would have negotiated the retirement plan. oh well.
              Click to expand...


              You generally can't negotiate this unless you can somehow convince your employer to change plan documents. I assume OP needs to have one full-year of employment to be eligible with Jan. 1 being the entry date for the plan, coinciding with the beginning of fiscal year.

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              • #8


                Does this change anything?
                Click to expand...


                if your goal is 60:20:10:10 and you will have a 400K portfolio (300 current + 100K)

                10% bond is 40K which easily fits in your solo 401k+ 403. no ibonds, munis, etc necessary.

                10% REIT is 40K: which easily fits in your Roth/403.

                20% intl is 80K: which etc etc etc

                60% is 240K: fill up the rest of the accounts, and the future rest 100K just goes to taxable.

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                • #9
                  I went through something similar. I contributed to the backdoor roth x2, spouse 401k, and HSA while pouring everything else into the student loans. This is more of a mindset thing for me, as I want the loans gone ASAP. Once eligible for the 401k myself I will start maxing that out.

                  That being said, as long as youre building wealth with the funds (either saving or paying down debt) there isnt a wrong answer here in my opinion

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                  • #10






                    would have negotiated the retirement plan. oh well.
                    Click to expand…


                    You generally can’t negotiate this unless you can somehow convince your employer to change plan documents. I assume OP needs to have one full-year of employment to be eligible with Jan. 1 being the entry date for the plan, coinciding with the beginning of fiscal year.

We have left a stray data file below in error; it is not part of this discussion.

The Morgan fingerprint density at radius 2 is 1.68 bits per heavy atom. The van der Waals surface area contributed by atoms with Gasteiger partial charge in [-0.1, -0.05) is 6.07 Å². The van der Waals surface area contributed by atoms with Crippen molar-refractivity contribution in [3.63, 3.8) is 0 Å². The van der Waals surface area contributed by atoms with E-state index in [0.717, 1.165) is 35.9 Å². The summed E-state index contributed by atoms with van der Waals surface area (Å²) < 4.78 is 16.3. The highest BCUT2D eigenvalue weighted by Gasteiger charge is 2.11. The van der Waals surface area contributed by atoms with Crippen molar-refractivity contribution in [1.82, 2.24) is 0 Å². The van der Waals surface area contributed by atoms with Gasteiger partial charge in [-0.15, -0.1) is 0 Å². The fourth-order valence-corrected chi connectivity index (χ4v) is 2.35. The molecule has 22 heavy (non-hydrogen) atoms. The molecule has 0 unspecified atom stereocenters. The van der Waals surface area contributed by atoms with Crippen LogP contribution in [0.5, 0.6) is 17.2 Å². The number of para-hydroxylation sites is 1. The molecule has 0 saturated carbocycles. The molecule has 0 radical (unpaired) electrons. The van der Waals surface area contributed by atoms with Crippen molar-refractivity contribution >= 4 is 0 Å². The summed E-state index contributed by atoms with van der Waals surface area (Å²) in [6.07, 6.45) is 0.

Click to expand...


                     

                    This. I actually did try and negotiate being able to contribute to our 401k from the hire date, but ran into this roadblock. Most retirement plans will be non-negotiable.

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                    • #11


                      “Paying yourself” mean paying off loans?
                      Clicktoexpand...


                      Gross - taxes - retirement savings =  spending.

                      Loans are spending. Taxes and retirement saving are intertwined, but the percentage of gross needs to be 20% or more for high income retirement savings. Peds is kind of a Boglehead Encyclopedia. Siri on the web giving placement of investments for one school of though on tax advantages.

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                      • #12
                        Mind is like a steel trap.... Rusty and illegal in 48 states....

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                        • #13
                          Thanks for all the replies folks! It seems like consensus is that paying of loans, especially at 5%, equates to building net worth.

                          @Tim: It seems like your perspective is that paying loans = spending, not contributing to net worth. Am I reading this right?

                           


                          would have negotiated the retirement plan. oh well.
                          Click to expand...


                          I actually spoke with the retirement plan administrator and it would have required the employer changing the retirement plan documents, as 8arclay mentioned. In the end I wasn't able to change this.

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                          • #14


                            Am I reading this right?
                            Click to expand...


                            Yes, a loan payment simply rearranges assets and liabilities. Repayment of loans out of the spending bucket will build your NW.

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                            • #15
                              if you are at 300k towards retirement at the end of fellowship, that's outstanding. You can afford to take a year/1.5 years off from retirement contributions, other than backdoor Roth IRA.

                              Do you have plans to buy a house? Like others said, I'd do backdoor Roth IRA first. From the remainder, either 100% to the loans or 50% to loans and 50% towards a down payment to your house. If you are planning to have kids (or already do) and live in a state with a 529 tax break, I'd also consider funding that to your state max. If you don't have kids but plan to have at least one, open a 529 in your name with you as the beneficiary and fund it to your state max deduction. 529s technically don't really build wealth for you, but if college is in the future, this'll prevent you taking a bite out of your NW to fund college later